A record current account deficit: causes and implications
Jack Hervey and
Loula S. Merkel
Economic Perspectives, 2000, issue Q IV, No v. 25, no. 4, 2-13
The U.S. current account deficit was at a record level in 1999 and is expected to increase further in 2000. How large can this deficit get? Will an eventual adjustment in the deficit place the U.S. economy at risk? This article examines three arguments often put forth to explain the increase in the deficit--a consumption boom, the U.S. as a safe haven for short-term foreign capital and technological change affecting the U.S. economy. The authors find the strongest evidence in support of technological change and suggest why, under these conditions, an economic adjustment to the deficit need not to have as adverse an impact as some observes fear.
Keywords: Deficit financing; Economic conditions - United States (search for similar items in EconPapers)
References: View references in EconPapers View complete reference list from CitEc
Citations: View citations in EconPapers (6) Track citations by RSS feed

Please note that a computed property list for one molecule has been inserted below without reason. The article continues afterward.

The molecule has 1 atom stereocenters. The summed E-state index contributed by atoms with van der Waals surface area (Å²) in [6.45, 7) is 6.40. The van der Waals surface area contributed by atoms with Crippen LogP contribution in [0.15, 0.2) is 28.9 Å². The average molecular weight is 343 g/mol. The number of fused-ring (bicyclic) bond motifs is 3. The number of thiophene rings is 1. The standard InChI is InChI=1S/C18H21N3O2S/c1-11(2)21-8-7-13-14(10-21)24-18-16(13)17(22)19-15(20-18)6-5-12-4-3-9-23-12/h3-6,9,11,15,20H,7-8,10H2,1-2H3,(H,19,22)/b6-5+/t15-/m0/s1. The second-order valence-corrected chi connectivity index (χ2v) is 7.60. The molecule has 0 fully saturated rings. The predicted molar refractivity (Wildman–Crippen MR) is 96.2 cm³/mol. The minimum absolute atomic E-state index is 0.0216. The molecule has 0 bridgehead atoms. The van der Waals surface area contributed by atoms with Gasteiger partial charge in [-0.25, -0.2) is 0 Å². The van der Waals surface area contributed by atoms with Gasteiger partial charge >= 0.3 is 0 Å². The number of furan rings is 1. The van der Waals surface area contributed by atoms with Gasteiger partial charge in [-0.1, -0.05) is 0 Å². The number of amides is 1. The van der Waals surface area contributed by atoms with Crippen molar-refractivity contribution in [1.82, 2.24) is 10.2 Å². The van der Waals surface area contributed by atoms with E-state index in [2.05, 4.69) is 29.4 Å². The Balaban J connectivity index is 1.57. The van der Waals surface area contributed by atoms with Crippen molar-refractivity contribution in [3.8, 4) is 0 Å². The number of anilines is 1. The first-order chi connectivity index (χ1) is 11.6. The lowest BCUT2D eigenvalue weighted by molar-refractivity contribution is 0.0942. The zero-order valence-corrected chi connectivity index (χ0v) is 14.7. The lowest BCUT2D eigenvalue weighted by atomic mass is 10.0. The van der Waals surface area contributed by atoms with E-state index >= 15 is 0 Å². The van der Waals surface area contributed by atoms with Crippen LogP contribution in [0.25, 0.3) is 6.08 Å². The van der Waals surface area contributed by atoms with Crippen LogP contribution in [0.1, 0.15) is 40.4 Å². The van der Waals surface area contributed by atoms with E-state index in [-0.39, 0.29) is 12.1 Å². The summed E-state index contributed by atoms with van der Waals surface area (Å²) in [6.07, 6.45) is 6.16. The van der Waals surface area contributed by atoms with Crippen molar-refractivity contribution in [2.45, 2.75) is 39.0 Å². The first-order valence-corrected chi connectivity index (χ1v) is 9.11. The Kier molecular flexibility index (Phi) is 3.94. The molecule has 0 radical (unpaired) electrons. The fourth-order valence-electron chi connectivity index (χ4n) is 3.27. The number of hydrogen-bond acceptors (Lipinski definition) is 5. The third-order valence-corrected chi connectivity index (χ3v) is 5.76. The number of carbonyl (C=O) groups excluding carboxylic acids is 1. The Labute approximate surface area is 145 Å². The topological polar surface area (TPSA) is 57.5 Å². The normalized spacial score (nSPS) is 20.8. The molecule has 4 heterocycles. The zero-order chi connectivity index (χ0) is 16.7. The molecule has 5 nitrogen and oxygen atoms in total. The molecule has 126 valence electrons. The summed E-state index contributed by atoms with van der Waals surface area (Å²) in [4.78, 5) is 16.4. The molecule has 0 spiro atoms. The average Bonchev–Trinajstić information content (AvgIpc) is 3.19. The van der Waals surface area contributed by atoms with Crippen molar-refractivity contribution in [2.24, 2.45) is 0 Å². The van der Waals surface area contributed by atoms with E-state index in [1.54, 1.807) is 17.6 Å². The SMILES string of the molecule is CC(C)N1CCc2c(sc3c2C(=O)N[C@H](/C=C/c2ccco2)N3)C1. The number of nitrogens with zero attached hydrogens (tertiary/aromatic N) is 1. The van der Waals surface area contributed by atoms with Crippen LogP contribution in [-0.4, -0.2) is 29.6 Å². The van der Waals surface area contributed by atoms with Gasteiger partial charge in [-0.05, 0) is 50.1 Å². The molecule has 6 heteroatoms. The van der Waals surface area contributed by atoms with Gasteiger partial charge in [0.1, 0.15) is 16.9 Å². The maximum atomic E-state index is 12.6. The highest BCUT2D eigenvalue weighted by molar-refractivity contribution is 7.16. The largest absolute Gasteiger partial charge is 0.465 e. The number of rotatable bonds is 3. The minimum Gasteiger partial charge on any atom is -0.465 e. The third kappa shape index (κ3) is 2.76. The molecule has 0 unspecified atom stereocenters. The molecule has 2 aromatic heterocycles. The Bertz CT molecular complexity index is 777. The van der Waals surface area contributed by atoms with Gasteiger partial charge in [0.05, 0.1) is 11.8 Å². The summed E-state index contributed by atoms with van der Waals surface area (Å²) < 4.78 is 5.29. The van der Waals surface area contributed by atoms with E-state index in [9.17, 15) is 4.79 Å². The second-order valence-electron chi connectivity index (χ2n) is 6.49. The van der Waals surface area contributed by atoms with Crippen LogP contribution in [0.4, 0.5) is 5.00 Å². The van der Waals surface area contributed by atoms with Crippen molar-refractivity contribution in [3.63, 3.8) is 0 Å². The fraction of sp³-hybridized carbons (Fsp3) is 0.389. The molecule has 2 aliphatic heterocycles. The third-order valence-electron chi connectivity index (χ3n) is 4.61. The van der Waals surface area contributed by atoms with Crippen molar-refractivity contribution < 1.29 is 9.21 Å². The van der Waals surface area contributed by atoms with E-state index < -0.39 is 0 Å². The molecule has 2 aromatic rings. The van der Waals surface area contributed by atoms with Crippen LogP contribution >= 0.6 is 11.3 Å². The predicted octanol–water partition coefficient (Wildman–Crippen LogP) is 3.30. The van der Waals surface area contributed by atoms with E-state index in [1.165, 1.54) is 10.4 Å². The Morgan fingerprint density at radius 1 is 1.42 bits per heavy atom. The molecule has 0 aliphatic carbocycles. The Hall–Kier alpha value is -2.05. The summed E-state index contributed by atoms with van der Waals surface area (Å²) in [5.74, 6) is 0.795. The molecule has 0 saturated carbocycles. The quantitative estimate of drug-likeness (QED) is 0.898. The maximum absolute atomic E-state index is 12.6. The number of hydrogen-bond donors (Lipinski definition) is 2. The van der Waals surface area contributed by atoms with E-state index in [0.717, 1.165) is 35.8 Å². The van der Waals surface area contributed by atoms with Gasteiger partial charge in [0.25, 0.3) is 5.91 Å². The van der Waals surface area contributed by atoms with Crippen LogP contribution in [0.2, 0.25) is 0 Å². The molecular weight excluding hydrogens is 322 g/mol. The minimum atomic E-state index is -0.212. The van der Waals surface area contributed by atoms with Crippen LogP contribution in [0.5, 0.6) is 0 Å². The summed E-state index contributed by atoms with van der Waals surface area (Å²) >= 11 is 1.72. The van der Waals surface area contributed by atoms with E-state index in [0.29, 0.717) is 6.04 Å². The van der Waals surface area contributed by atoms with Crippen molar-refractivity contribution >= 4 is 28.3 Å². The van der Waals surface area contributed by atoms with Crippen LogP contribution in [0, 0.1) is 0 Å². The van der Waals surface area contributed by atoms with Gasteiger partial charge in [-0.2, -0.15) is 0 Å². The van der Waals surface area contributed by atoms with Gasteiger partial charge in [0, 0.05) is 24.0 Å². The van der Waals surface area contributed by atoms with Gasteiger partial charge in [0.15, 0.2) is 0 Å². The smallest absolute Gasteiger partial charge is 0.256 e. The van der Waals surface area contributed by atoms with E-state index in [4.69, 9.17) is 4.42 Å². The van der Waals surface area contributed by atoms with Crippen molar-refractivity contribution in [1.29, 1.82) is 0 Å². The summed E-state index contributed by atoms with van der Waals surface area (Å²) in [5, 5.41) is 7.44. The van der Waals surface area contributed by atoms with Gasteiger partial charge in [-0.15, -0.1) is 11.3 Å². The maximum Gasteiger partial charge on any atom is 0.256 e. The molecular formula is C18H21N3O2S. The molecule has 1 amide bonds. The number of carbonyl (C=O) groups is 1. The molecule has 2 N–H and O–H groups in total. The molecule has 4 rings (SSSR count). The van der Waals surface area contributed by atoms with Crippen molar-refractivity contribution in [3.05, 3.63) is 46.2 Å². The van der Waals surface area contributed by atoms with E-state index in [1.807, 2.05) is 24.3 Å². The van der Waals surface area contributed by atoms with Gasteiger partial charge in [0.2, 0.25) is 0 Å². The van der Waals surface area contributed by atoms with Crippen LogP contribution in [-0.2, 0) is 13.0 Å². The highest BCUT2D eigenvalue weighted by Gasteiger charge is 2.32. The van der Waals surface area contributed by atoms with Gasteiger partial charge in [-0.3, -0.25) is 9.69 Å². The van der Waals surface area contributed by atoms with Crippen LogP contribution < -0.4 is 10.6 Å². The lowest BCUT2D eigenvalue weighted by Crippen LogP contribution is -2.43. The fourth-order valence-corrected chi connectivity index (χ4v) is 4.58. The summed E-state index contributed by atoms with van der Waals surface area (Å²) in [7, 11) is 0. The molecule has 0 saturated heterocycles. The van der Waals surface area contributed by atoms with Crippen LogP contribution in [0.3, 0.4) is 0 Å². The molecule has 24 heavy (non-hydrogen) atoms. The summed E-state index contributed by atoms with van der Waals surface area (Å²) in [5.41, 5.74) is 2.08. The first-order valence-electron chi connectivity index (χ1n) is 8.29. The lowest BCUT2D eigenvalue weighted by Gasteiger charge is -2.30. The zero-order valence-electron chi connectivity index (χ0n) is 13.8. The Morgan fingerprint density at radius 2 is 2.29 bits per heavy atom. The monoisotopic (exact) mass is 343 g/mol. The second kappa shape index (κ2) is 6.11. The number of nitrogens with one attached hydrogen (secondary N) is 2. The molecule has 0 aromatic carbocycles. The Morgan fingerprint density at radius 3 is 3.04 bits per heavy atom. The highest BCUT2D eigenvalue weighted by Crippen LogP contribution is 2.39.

Downloads: (external link)
http://www.chicagofed.org/digital_assets/publicati ... tives/2000/4qep1.pdf (application/pdf)
This item may be available elsewhere in EconPapers: Search for items with the same title.
Export reference: BibTeX
RIS (EndNote, ProCite, RefMan)
Persistent link: https://EconPapers.repec.org/RePEc:fip:fedhep:y:2000:i:qiv:p:2-13:n:v.25no.4
Ordering information: This journal article can be ordered from
http://www.chicagofe ... ation_order_form.cfm
Access Statistics for this article
More articles in Economic Perspectives from Federal Reserve Bank of Chicago Contact information at EDIRC.
Bibliographic data for series maintained by Bernie Flores ().